The Virtual Town Hall

During my senior year at BC, I had space in my schedule to take a few electives. Instead of just choosing Living Earth classes that were easy A’s, I decided I should use at least one of those slots to actually learn about something other than the rules of accounting. Besides, that’s what a liberal arts college education is for! I’d never really paid much attention to politics before so I figured I should learn at least a little about it since it might affect me at some point in my life. Therefore, I enrolled in a class called U.S. Congress.

As the name implies, it was a class that essentially discussed the inner workings of Congress, the election cycle, and all different kinds of implications regarding its processes. On the first day, the very first thing the professor did was ask a simple question: “Who here knows one of the people that represents them in Congress?” Only 6 people raised their hand. In about a 30 person class of college-aged students, only 20% of students knowing just one of their representatives in Congress was shocking to me. There are countless videos online of student organizations going around college campuses asking people political questions that are met with unfortunate results…

Obviously that’s just a small sample size but you get the idea. Upon this realization, I decided to become much more educated and follow politics more closely which brings me to the actual point of this blog.

As we discussed in class, on Monday, Facebook announced the release of the Town Hall feature which makes it easier for Facebook users to locate, follow, and contact their local, state, and federal government representatives. After my previous experiences, this initially sounded like a great idea, making it much easier for citizens to become politically literate on a service that the vast majority of voting Americans use. However, after thinking about it some more, it becomes unclear whether this feature will have much of an effect at all on political activism or civic engagement.


1. People will become more knowledgable/politically active

This point is typically the first one that will pop into peoples’ heads when they hear about Town Hall and this truly is a good thing. There are so many people already on Facebook and one of Mark Zuckerberg’s ambitions for the platform is to use it to increase civic engagement. The best place to start is to make sure people know who represents them and how to contact them. While this information has always been a simple Google search away, the fact that it is being brought to Facebook, even closer to a user’s fingertips, may prove powerful.

2. Easier to contact representatives

This goes hand in hand with point number one. Town Hall is set up so that Facebook uses your address to provide you with a list of your representatives. If you lived at BC, this is what part of the list would look like:

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To the right of each representative, there are buttons that make it as simple as possible to follow their activity on Facebook as well as to figure out how best to contact them:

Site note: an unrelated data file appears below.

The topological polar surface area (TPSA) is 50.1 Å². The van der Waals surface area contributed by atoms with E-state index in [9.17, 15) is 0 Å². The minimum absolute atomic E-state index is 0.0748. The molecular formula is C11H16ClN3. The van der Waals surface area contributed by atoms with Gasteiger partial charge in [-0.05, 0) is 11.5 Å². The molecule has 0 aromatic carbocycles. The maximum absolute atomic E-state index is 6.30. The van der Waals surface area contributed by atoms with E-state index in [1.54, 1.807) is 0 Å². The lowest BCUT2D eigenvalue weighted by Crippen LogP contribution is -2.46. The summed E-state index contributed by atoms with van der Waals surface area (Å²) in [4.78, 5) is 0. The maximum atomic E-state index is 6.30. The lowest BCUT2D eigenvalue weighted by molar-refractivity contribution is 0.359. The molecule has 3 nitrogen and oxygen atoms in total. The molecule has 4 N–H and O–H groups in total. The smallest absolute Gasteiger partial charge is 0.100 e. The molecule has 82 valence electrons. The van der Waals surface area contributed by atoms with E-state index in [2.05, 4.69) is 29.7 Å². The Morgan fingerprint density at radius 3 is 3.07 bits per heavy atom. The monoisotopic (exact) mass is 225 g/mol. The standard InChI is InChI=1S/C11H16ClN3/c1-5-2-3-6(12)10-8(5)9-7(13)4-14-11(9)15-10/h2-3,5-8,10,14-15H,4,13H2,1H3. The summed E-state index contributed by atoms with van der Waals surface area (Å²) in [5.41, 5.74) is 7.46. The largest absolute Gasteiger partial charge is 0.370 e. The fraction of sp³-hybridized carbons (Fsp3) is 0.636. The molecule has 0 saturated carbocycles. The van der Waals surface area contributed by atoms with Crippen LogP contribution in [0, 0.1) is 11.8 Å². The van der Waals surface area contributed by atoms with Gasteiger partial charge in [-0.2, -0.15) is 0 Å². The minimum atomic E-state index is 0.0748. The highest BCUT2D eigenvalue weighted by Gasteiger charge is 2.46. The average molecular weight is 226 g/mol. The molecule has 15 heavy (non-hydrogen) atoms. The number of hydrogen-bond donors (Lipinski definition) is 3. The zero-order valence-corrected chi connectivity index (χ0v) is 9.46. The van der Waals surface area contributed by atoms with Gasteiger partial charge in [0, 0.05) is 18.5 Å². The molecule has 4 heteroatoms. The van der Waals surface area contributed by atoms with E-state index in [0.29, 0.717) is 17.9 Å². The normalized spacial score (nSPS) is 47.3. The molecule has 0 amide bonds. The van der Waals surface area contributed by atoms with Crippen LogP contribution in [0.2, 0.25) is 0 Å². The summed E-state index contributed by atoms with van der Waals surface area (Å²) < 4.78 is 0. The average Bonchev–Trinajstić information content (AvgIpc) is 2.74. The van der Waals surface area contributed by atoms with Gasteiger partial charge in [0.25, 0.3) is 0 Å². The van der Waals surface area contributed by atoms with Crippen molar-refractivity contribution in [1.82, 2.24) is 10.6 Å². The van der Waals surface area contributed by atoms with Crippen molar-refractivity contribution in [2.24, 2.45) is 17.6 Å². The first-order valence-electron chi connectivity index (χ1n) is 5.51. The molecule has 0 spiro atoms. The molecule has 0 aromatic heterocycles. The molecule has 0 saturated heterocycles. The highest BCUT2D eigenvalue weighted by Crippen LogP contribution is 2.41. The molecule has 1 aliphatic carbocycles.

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While this would still require people to actually call their office or sit down and write a letter or email, having this information right on Facebook is a step towards greater civic engagement. In addition, if a user interacts with a post by an elected official, they will be prompted to contact their representative. Afterwards, they will be prompted to share this action with their friends to encourage them to do the same, spreading political awareness.

3. Election reminders

In addition to providing the list and contact info of representatives, Town Hall also pushes election reminders for appropriate local elections to a user’s News Feed. Facebook has been pushing election notifications for national elections since 2008 and claims that in 2010, they drove 340,000 more voters to the polls that otherwise would not have gone. Sharing that you voted on Facebook has become the new virtual “I Voted” sticker and by reminding citizens of local elections as well, civic engagement may increase across all levels of the government.


1. Little visibility

While all of the above aspects are great, what good are they if people don’t use them? Personally, if I was not taking this class, I probably would not have even known this feature was released. The feature can be accessed through a button under the Explore tab on the left of the News Feed once you hit the See More button. Personally, I’ve only clicked that See More button a couple times in my entire life. And look at how hidden it is:

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Unless you knew to look for it, you would have no idea it was there. And the feature of sharing your contact with your representative that I mentioned before? Friends will only see that if they have been interacting with elected officials’ posts through comments or likes. So most likely, those that are not politically active will not even know this feature exists or see your activity.